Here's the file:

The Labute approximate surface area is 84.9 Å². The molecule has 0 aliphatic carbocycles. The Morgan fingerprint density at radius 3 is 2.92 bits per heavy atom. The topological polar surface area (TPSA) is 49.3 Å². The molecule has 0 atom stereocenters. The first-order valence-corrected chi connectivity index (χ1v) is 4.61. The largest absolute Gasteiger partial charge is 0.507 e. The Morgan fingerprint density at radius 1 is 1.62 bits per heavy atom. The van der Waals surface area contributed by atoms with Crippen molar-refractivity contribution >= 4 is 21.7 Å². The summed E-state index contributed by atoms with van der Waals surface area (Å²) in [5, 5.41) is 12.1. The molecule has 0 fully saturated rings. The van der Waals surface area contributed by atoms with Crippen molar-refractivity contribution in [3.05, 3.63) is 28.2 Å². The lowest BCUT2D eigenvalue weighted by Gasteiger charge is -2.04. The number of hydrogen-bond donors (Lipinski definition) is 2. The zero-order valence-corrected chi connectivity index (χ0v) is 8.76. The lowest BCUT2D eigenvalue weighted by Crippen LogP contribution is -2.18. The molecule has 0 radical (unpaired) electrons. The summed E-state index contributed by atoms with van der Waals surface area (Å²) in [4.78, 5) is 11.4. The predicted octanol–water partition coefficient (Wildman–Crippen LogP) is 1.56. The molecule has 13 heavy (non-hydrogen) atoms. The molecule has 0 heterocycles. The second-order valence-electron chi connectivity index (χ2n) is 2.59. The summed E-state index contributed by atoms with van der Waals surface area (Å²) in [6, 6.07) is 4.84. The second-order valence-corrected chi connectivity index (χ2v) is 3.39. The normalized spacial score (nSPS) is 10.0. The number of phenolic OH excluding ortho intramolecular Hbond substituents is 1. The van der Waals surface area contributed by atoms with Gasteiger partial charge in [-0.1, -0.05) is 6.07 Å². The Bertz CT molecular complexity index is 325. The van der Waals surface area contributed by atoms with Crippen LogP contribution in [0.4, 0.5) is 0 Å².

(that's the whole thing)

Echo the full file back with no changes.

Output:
The Labute approximate surface area is 84.9 Å². The molecule has 0 aliphatic carbocycles. The Morgan fingerprint density at radius 3 is 2.92 bits per heavy atom. The topological polar surface area (TPSA) is 49.3 Å². The molecule has 0 atom stereocenters. The first-order valence-corrected chi connectivity index (χ1v) is 4.61. The largest absolute Gasteiger partial charge is 0.507 e. The Morgan fingerprint density at radius 1 is 1.62 bits per heavy atom. The van der Waals surface area contributed by atoms with Crippen molar-refractivity contribution >= 4 is 21.7 Å². The summed E-state index contributed by atoms with van der Waals surface area (Å²) in [5, 5.41) is 12.1. The molecule has 0 fully saturated rings. The van der Waals surface area contributed by atoms with Crippen molar-refractivity contribution in [3.05, 3.63) is 28.2 Å². The lowest BCUT2D eigenvalue weighted by Gasteiger charge is -2.04. The number of hydrogen-bond donors (Lipinski definition) is 2. The zero-order valence-corrected chi connectivity index (χ0v) is 8.76. The lowest BCUT2D eigenvalue weighted by Crippen LogP contribution is -2.18. The molecule has 0 radical (unpaired) electrons. The summed E-state index contributed by atoms with van der Waals surface area (Å²) in [4.78, 5) is 11.4. The predicted octanol–water partition coefficient (Wildman–Crippen LogP) is 1.56. The molecule has 13 heavy (non-hydrogen) atoms. The molecule has 0 heterocycles. The second-order valence-electron chi connectivity index (χ2n) is 2.59. The summed E-state index contributed by atoms with van der Waals surface area (Å²) in [6, 6.07) is 4.84. The second-order valence-corrected chi connectivity index (χ2v) is 3.39. The normalized spacial score (nSPS) is 10.0. The number of phenolic OH excluding ortho intramolecular Hbond substituents is 1. The van der Waals surface area contributed by atoms with Gasteiger partial charge in [-0.1, -0.05) is 6.07 Å². The Bertz CT molecular complexity index is 325. The van der Waals surface area contributed by atoms with Crippen LogP contribution in [0.4, 0.5) is 0 Å².